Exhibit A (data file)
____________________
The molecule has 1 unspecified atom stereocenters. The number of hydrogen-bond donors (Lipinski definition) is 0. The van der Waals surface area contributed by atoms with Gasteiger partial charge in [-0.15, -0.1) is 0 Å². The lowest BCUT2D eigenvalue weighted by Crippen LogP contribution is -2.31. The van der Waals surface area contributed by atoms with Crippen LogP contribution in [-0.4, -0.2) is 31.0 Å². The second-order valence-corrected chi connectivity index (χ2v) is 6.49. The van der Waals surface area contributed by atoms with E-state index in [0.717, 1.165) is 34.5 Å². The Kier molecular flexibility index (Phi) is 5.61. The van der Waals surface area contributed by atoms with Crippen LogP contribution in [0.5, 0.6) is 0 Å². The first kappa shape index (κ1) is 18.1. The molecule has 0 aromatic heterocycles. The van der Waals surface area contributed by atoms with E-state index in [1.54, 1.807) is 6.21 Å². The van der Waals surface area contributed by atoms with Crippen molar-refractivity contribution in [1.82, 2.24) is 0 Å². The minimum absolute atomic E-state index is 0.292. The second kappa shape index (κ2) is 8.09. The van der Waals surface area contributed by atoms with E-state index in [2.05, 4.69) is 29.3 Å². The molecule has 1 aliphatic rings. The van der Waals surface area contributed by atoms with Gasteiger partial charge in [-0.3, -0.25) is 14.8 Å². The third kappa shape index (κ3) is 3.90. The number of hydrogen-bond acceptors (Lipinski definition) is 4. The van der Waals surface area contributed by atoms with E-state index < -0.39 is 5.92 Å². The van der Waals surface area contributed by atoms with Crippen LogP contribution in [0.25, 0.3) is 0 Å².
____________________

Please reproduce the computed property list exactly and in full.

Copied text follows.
The molecule has 1 unspecified atom stereocenters. The number of hydrogen-bond donors (Lipinski definition) is 0. The van der Waals surface area contributed by atoms with Gasteiger partial charge in [-0.15, -0.1) is 0 Å². The lowest BCUT2D eigenvalue weighted by Crippen LogP contribution is -2.31. The van der Waals surface area contributed by atoms with Crippen LogP contribution in [-0.4, -0.2) is 31.0 Å². The second-order valence-corrected chi connectivity index (χ2v) is 6.49. The van der Waals surface area contributed by atoms with E-state index in [0.717, 1.165) is 34.5 Å². The Kier molecular flexibility index (Phi) is 5.61. The van der Waals surface area contributed by atoms with Crippen LogP contribution in [0.5, 0.6) is 0 Å². The first kappa shape index (κ1) is 18.1. The molecule has 0 aromatic heterocycles. The van der Waals surface area contributed by atoms with E-state index in [1.54, 1.807) is 6.21 Å². The van der Waals surface area contributed by atoms with Crippen molar-refractivity contribution in [1.82, 2.24) is 0 Å². The minimum absolute atomic E-state index is 0.292. The second kappa shape index (κ2) is 8.09. The van der Waals surface area contributed by atoms with E-state index in [2.05, 4.69) is 29.3 Å². The molecule has 1 aliphatic rings. The van der Waals surface area contributed by atoms with Gasteiger partial charge in [-0.3, -0.25) is 14.8 Å². The third kappa shape index (κ3) is 3.90. The number of hydrogen-bond acceptors (Lipinski definition) is 4. The van der Waals surface area contributed by atoms with E-state index < -0.39 is 5.92 Å². The van der Waals surface area contributed by atoms with Crippen LogP contribution in [0.25, 0.3) is 0 Å².